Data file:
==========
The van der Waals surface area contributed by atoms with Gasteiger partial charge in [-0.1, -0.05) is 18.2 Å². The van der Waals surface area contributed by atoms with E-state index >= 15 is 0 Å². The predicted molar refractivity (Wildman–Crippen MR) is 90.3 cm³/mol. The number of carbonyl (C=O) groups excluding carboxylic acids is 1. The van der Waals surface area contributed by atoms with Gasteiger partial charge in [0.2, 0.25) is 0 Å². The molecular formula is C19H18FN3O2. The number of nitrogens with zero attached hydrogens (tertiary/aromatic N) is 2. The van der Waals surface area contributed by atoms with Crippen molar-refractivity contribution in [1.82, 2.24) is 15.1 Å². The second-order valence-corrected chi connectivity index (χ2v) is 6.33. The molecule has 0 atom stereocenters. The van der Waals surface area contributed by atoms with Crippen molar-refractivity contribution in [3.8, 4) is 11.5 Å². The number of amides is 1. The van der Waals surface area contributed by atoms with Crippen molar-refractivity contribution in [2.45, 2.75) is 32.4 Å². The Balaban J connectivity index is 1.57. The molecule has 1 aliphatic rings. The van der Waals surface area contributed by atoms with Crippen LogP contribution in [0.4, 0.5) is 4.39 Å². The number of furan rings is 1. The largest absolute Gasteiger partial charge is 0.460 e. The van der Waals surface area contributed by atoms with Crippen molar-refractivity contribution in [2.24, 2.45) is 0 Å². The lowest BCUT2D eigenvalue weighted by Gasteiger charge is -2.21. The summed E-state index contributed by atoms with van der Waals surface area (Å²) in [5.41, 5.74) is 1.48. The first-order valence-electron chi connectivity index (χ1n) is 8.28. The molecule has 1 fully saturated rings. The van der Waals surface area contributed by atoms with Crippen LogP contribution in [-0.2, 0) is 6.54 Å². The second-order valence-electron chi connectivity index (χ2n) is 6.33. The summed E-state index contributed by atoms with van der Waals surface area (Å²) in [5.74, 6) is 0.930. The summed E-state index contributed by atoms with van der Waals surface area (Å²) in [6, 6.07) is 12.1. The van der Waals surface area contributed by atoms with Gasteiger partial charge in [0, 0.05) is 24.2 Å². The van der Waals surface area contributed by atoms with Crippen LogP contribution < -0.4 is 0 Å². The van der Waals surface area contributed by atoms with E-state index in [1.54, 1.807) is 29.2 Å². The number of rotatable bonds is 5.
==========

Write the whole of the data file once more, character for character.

The van der Waals surface area contributed by atoms with Gasteiger partial charge in [-0.1, -0.05) is 18.2 Å². The van der Waals surface area contributed by atoms with E-state index >= 15 is 0 Å². The predicted molar refractivity (Wildman–Crippen MR) is 90.3 cm³/mol. The number of carbonyl (C=O) groups excluding carboxylic acids is 1. The van der Waals surface area contributed by atoms with Gasteiger partial charge in [0.2, 0.25) is 0 Å². The molecular formula is C19H18FN3O2. The number of nitrogens with zero attached hydrogens (tertiary/aromatic N) is 2. The van der Waals surface area contributed by atoms with Crippen molar-refractivity contribution in [1.82, 2.24) is 15.1 Å². The second-order valence-corrected chi connectivity index (χ2v) is 6.33. The molecule has 0 atom stereocenters. The van der Waals surface area contributed by atoms with Crippen molar-refractivity contribution in [3.8, 4) is 11.5 Å². The number of amides is 1. The van der Waals surface area contributed by atoms with Crippen molar-refractivity contribution in [2.45, 2.75) is 32.4 Å². The Balaban J connectivity index is 1.57. The molecule has 1 aliphatic rings. The van der Waals surface area contributed by atoms with Crippen LogP contribution in [0.4, 0.5) is 4.39 Å². The number of furan rings is 1. The largest absolute Gasteiger partial charge is 0.460 e. The van der Waals surface area contributed by atoms with Crippen molar-refractivity contribution in [2.24, 2.45) is 0 Å². The lowest BCUT2D eigenvalue weighted by Gasteiger charge is -2.21. The summed E-state index contributed by atoms with van der Waals surface area (Å²) in [5.41, 5.74) is 1.48. The first-order valence-electron chi connectivity index (χ1n) is 8.28. The molecule has 1 fully saturated rings. The van der Waals surface area contributed by atoms with Crippen LogP contribution in [-0.2, 0) is 6.54 Å². The second-order valence-electron chi connectivity index (χ2n) is 6.33. The summed E-state index contributed by atoms with van der Waals surface area (Å²) in [5.74, 6) is 0.930. The summed E-state index contributed by atoms with van der Waals surface area (Å²) in [6, 6.07) is 12.1. The van der Waals surface area contributed by atoms with Gasteiger partial charge in [0, 0.05) is 24.2 Å². The van der Waals surface area contributed by atoms with Crippen LogP contribution < -0.4 is 0 Å². The van der Waals surface area contributed by atoms with E-state index in [1.54, 1.807) is 29.2 Å². The number of rotatable bonds is 5.